Shut the Door


I’m sitting in our filthy garage writing this.

My boys turned it into a man cave early during the Covid lockdown.

It’s dingy and, well, fit for a man, I guess—a man who doesn’t care about filth.

Our garage is the place I chose to come because the sun is setting and the sky is pink and purple and blue and orange, and it’s stunning. We can’t see it from inside the house. So here I sit in the middle of the mess, looking up at the heavens in awe.

A cold front came through earlier, and it’s pretty chilly in here. But it’s worth a little discomfort to sit and savor this beautiful night.

I’m sure people will post pictures later.

People with better views and better cameras.

But pics never do this stuff justice.

While I was cooking dinner, a friend called me.

She’s 67 years old and is still getting over Covid.

I was there when the ambulance took her away, and her grandsons became my boys for several weeks while she battled this ugly virus in the hospital.

She won, you guys.

She beat the odds. ALL of the odds.

Every statistic and all but one doctor gave her very little hope.

She just told me about that one doctor. “He looked like Bruce Willis, Ms. Shea!” I’m sure he did. He was an answer to her prayers.

While she was fighting, she watched people die. Three in the first 10 hours she was there.

She described the floor she was on as one big circle where she could see into the other rooms while looking out her window.

But there were also people in the hallways. And a gurney ready to “take the bodies down” when someone passed away. It sat right outside her door until she asked them to move it.

They did.

She asked them to shut the door to hide the darkness of the dying from her.

She asked the nurses and doctors to speak positively and with HOPE when they came into her room.

They agreed.

She said they were so weary. And though it pained her, she soon realized God allowed the staff to come into her room to get away from the more critical patients.

So she started praying for the staff, too—one by one.

I wondered if they were drawn into her room because they felt her prayers and His presence there.

She said the things she saw during her time in the hospital were absolutely horrifying.

She can’t believe she’s home.

She knows she’s a miracle.

In fact, she went to the doctor today, and they lowered her oxygen again. We celebrated over the phone!!

Maybe you’re weary too.

Maybe you need a room to hide yourself in and find some praying people who will lift you.

At some point over the last year, as we’ve been surrounded by doom and gloom and a pandemic and political fury like we’ve never experienced before… we’ve all needed to step away and shut the door.

Hide ourselves in a safe place and find rest.

We have had to ask for the gurney to be moved.

Peace is, in my opinion, a basic human need – and staring at a gurney ready to take your dead body down to the morgue isn’t gonna bring peace.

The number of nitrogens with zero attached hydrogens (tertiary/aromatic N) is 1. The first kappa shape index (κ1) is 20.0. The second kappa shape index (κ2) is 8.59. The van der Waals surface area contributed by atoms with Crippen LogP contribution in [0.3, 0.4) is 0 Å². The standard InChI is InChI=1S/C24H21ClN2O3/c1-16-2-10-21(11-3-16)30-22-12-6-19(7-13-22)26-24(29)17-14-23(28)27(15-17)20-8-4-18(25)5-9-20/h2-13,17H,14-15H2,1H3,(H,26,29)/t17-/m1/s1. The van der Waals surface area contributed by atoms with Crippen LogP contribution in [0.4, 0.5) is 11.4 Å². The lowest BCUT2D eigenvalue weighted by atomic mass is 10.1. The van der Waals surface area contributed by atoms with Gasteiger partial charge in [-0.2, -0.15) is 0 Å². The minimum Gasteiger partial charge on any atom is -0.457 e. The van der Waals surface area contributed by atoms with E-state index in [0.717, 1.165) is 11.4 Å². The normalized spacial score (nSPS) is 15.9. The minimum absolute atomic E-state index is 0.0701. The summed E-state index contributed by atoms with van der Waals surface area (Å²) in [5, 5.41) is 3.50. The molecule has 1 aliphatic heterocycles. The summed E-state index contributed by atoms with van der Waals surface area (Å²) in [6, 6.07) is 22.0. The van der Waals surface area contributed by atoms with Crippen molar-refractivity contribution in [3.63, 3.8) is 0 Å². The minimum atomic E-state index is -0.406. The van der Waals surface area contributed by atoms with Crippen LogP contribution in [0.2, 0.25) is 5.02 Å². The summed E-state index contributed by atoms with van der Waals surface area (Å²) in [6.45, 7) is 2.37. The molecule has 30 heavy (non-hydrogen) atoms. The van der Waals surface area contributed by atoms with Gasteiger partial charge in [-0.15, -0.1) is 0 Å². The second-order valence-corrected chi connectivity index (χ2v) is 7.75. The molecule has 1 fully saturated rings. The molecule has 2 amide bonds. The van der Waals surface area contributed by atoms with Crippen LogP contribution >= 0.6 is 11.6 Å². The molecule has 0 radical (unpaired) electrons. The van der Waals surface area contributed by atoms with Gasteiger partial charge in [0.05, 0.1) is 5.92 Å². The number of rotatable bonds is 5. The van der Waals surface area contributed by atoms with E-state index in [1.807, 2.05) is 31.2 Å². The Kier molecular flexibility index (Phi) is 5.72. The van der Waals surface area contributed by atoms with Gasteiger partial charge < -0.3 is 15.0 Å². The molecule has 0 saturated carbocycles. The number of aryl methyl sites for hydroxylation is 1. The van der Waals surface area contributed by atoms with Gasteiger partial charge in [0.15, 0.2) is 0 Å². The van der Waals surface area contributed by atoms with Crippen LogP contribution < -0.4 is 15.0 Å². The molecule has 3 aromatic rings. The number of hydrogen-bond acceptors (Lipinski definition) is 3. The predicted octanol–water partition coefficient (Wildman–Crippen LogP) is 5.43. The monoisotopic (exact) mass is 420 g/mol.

My friend didn’t blame anyone.

She knew everyone on that floor was doing the best they could with the tools they had – even the doctors and nurses who were so discouraged.

She took responsibility for herself.

She spoke up for what she needed.

If she could have gotten herself up out of that bed and moved the gurney and shut the door – she would have. She had to ask for help.

There was no blame.

No frustration with anyone else.

Only peace and confidence from God that, though she sat in the middle of a huge and critical mess, she needed to clear the distractions and get settled into a safe place where she could focus on her own healing.

I share this story because I feel like we can all relate.

I have had Covid, but I never had to be hospitalized. Not even close.

Today, my claim to fame is that I’m on my ninth load of laundry, and I made dinner AND dessert.

Such a warrior, right?

I’m still weary. We all are.

To get healed, we have to stop the blame-shifting and name-calling and take responsibility for our own health. We have to shut the door. Or ask someone to shut it for us if we’re too weak.

Move the gurney. Or get someone else to do it.

Start praying.

Lift those we love, those closest to us, and even our enemies. Bless them.

It will bring us peace.

In that silence and solitude, we find healing.

We’ll beat the odds, just like my friend did.

We’ll live to tell the story.

We’ll laugh and celebrate with our friends. Even the ones we may not always agree with. Because, while we’re fighting this weariness, we’ll lift our head just enough to look out into the circle and realize that we’re all hurting – we’re all fighting the demons of this season of life. We’re all in this together.

This is no time to lash out.

It’s time to get still. It’s time to pray.

Social media can be a circle with windows that reveal things we really don’t need to see.

Political views (and spews) might be the most toxic thing we set our eyes on right now.

Shut the door. Rest awhile.

Next time we open the windows and let the light in, we’ll be in a much better place to love people genuinely. And we’ll still have our circle of people to walk with on this journey.

I’m grateful for the imagery and peace I’ve found in this mess of a garage tonight. I’m literally sitting on an old recliner with MORE dirty clothes under me. I need to put them in the washing machine. That’ll be load #10. But who’s counting??

First – I’m going to look up and remember the One who holds us all together and paints a beautiful masterpiece in the sky no matter how messy the earth looks. I’m going to get my own perspective and enjoy Him at this moment. As I said, other people will post pics from their porches and backyards later, but I need to get my own view from my place in this world. And find peace in that. Find healing.

Though everyone’s views may be different, He’s got us all in His hands.